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Description

Striking celestial map by Andreas Cellarius and later re-issued by Schenk & Valk in 1708.

This spectacular clestial chart presents the constellations according to Christian symbolism. The view of the constellations is based on the work of the early 17th century astronomer, Julius Schiller, who sought to replace the traditional pagan symbols with ones derived from Judeo-Christian sources. Schiller replaced the zodiacal constellations with the twelve apostles, the constellations north of the zodiac by figures from the New Testament and the constellations south of the zodiac by figures from the Old Testament.

Instead of being projected from the pole, the map is centered on the vernal equinox and the ecliptic bisects the map instead of encircling it. On this chart, Gemini has been replaced by James (Jacobus), son of Zebedee; Cancer by St. John; Leo by St. Thomas; Virgo by St. James (Jacobus) the Less; Libra by St. Phillip; and Scorpio by St. Bartholomew. Abraham and Isaac have replaced the constellation Centauri, Noah's Ark has fittingly taken the place of the Argonaut, and King David has replaced the constellation Canis minor.

The Celestial Atlas of Andreas Celarius is widely regarding as the most beautiful and finely executed celestial atlas ever published. The atlas appeared in two early editions of 1660 and 1661, and was also intended as part of Jansson's Atlas Maior. Schenk & Valk re-issued the atlas in 1708, using the original Cellarius plates, without alteration, except for the addition of their names in the title cartouche.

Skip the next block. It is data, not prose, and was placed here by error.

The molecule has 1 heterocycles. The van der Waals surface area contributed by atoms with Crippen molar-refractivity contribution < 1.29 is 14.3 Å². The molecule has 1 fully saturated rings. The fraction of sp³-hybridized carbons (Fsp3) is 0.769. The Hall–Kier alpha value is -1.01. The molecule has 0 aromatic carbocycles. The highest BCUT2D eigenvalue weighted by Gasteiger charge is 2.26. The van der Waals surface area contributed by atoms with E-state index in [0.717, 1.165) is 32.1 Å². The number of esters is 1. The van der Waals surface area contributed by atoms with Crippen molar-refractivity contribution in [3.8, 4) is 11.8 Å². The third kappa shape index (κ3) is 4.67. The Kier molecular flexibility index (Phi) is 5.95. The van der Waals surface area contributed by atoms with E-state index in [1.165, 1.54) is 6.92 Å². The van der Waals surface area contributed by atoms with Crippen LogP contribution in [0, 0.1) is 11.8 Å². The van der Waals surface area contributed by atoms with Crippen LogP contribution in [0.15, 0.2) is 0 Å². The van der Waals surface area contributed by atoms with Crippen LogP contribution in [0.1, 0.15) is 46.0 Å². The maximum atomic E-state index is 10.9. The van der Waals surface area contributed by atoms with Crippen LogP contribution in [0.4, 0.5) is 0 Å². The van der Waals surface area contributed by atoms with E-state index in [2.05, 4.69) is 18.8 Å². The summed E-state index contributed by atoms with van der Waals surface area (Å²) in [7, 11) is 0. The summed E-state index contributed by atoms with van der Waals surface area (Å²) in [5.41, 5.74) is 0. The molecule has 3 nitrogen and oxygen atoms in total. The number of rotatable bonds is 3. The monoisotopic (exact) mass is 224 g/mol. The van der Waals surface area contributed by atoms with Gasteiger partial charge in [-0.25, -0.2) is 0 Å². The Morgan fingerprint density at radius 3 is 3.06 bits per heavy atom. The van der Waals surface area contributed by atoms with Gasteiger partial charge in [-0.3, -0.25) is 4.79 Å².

Condition Description
Minor discoloration at centerfold
Andreas Cellarius Biography

Andreas Cellarius was born in 1596 in Neuhausen and educated in Heidelberg. He emigrated to Holland in the early 17th century, and in 1637 moved to Hoorn, where he became the rector of the Latin School. Cellarius' best-known work is his Harmonia Macrocosmica, first issued in 1660 by Jan Jansson, as a supplement to Jansson's Atlas Novus. The work consists of a series of Celestial Charts begun by Cellarius in 1647 and intended as part of a two-volume treatise on cosmography, which was never issued.

Cellarius' charts are the most sought after of celestial charts, blending the striking imagery of the golden age of Dutch Cartography with contemporary scientific knowledge. The present examples come from the Valk & Schenk edition of Cellarius' atlas, which is unchanged from the 1661 edition. The 1660 and 1661 editions can be distinguished by the inclusion of a plate number in the lower right corner of the 1661 edition. The Valk & Schenk edition can be distinguished by the addition of the printer's name (Valk & Schenk) in the titles of the maps.